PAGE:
Missouri Man Breaks Guinness World Record for Longest Journey on 1,208-Pound Pumpkin Vessel

Steve Kueny’s Epic 38-Mile Expedition Along the Missouri River Sets New Record

In a remarkable feat of determination and whimsy, a Missouri man has shattered this year’s Guinness World Record for the longest journey by a pumpkin boat. Steve Kueny, hailing from Lebanon, Missouri, embarked on an extraordinary adventure aboard his 1,208-pound pumpkin boat christened “Huckle Berry.” After nearly 11 hours navigating the challenging waters of the Missouri River, Kueny emerged from his 38-mile odyssey in Napoleon, Missouri, expressing feelings of satisfaction despite the cold and fatigue.

The journey commenced at 7:30 a.m. in Kansas City, Kansas, and culminated at 6:18 p.m. in Napoleon, as reported by Kueny in an interview with USA Today. To ensure safety during this audacious endeavor, Kueny was joined by the Paddle KC Paddling Club and half a dozen accompanying boats. Their presence was vital in maintaining a vigilant watch over Kueny’s progress and ensuring he did not navigate the river in the dark.

Inside the carved-out pumpkin, the experience was as one might imagine—chilly and slightly slimy. Preliminary calculations indicate that Kueny covered a distance of just over 39 miles while kneeling within the confines of Huckle Berry.

Kueny’s vision of this extraordinary journey began to take shape around February of the same year. His passion for both water adventures and cultivating colossal pumpkins converged in this ambitious undertaking. He reasoned that the distance was attainable, motivating him to pursue this audacious quest.

However, the full weight of the situation did not truly register until Kueny reached the launch point. He recalled, “We’re really, really doing this.”

With meticulous planning, Kueny intends to submit comprehensive evidence to corroborate his record-setting journey. This evidence includes witnesses, GPS data, time stamps, video footage, photographs, and other documentation, all of which will be forwarded to Guinness World Records for verification.

In a similar feat the previous year, Nebraska man Duane Hansen secured the Guinness World record for pumpkin paddling, using an 846-pound pumpkin, thus surpassing all prior records.

For a bit of added stability, Kueny thoughtfully included sandbags on the floor of his pumpkin vessel, as revealed in KCTV5’s report.

The process of cultivating Huckle Berry to boat-worthy dimensions consumed Kueny’s entire summer. The pumpkin variety used, known as Dill’s Atlantic Giant, is uniquely capable of achieving such significant sizes. Kueny harvested the pumpkin approximately two weeks prior, transported it to a weigh-off event, and subsequently carved it over the weekend. Scooping out all the seeds took approximately 45 minutes of meticulous effort.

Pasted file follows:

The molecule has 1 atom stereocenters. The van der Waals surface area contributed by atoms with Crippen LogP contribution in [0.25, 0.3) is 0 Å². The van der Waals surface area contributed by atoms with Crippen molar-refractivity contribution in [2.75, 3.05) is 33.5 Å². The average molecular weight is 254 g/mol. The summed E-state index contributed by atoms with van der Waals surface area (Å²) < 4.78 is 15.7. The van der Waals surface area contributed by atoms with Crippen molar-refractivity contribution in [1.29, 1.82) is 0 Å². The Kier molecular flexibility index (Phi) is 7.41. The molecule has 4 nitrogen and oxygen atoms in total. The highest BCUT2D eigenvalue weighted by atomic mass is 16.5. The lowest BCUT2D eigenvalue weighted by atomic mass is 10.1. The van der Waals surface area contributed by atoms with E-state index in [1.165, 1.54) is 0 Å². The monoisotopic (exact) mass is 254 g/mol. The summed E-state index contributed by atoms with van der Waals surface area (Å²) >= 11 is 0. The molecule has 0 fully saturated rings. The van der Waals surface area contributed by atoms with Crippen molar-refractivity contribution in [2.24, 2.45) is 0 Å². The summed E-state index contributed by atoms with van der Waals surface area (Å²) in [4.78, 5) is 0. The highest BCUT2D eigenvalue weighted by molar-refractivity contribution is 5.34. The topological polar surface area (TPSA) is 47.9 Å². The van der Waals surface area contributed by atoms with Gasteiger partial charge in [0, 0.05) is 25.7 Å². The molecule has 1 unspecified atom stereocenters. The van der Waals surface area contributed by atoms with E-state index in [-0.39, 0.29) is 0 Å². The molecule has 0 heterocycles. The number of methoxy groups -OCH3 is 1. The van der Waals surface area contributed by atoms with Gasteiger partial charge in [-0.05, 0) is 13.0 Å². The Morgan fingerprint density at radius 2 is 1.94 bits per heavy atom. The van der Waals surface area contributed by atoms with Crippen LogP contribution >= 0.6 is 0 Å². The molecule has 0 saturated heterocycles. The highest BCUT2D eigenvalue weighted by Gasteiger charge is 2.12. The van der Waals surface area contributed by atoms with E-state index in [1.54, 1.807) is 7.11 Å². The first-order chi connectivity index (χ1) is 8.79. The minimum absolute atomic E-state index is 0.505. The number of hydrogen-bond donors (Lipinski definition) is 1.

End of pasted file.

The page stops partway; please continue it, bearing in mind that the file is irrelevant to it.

“We test floated it before we carved it so we would know which end wanted to be up. Once we figured that out, we marked it, made the hole at the center,” Kueny shared in an interview with KCUR-FM.

Kueny did not have the opportunity to test Huckle Berry in the water beforehand, which added an element of unpredictability to the venture. “It may take all day, or it may be over in five minutes,” he acknowledged.

The Paddle KC Paddling Club crew implemented comprehensive safety measures to protect Kueny during the voyage. These measures included monitoring the water temperature, water speed, the presence of other vessels, and marking multiple ramp access points, as stated by Christy Kurtz, the founder and manager of the Paddle KC Paddling Club. She added, “We’re hoping that we might be able to reach 4 1/2 miles an hour. If we float at 3 miles an hour and hit some eddies, it could be up to 12 hours. But we don’t want to be out on the river (after) dark tonight.”

Theresa DeSalvo, a board member of Friends of the Kaw, a nonprofit dedicated to preserving the Kansas River, served as an official witness to the record-breaking achievement. Another witness in Napoleon documented Kueny’s triumphant arrival.

Reflecting on the occasion, DeSalvo shared her excitement, stating, “I was all excited about the great pumpkin coming to Kaw Point. It’s all in the spirit of Halloween and bringing people together on the river on this beautiful day,” as reported by KCUR-FM.

Kueny’s daring adventure follows in the wake of several other daring individuals who have navigated bodies of water using makeshift pumpkin vessels in recent years. Previous record holders include Duane Hansen in 2022, who completed a 37.50-mile journey down the Missouri River, and Rick Swenson in 2016, who traversed 25 miles from Grand Forks, North Dakota, to Oslo, Minnesota.

Using pumpkins as watercraft is not an entirely new concept; a Tennessee resident grew a 910-pound pumpkin in 2019 that was buoyant, and a small Illinois town used to host 500-pound-pumpkin boat races at their annual festival.

For Steve Kueny, this remarkable achievement encapsulates his spirit as “just a guy with a giant pumpkin and a whimsical sense of adventure.” He summed it up succinctly, saying, “It seemed like a good enough way to spend a Monday morning.”

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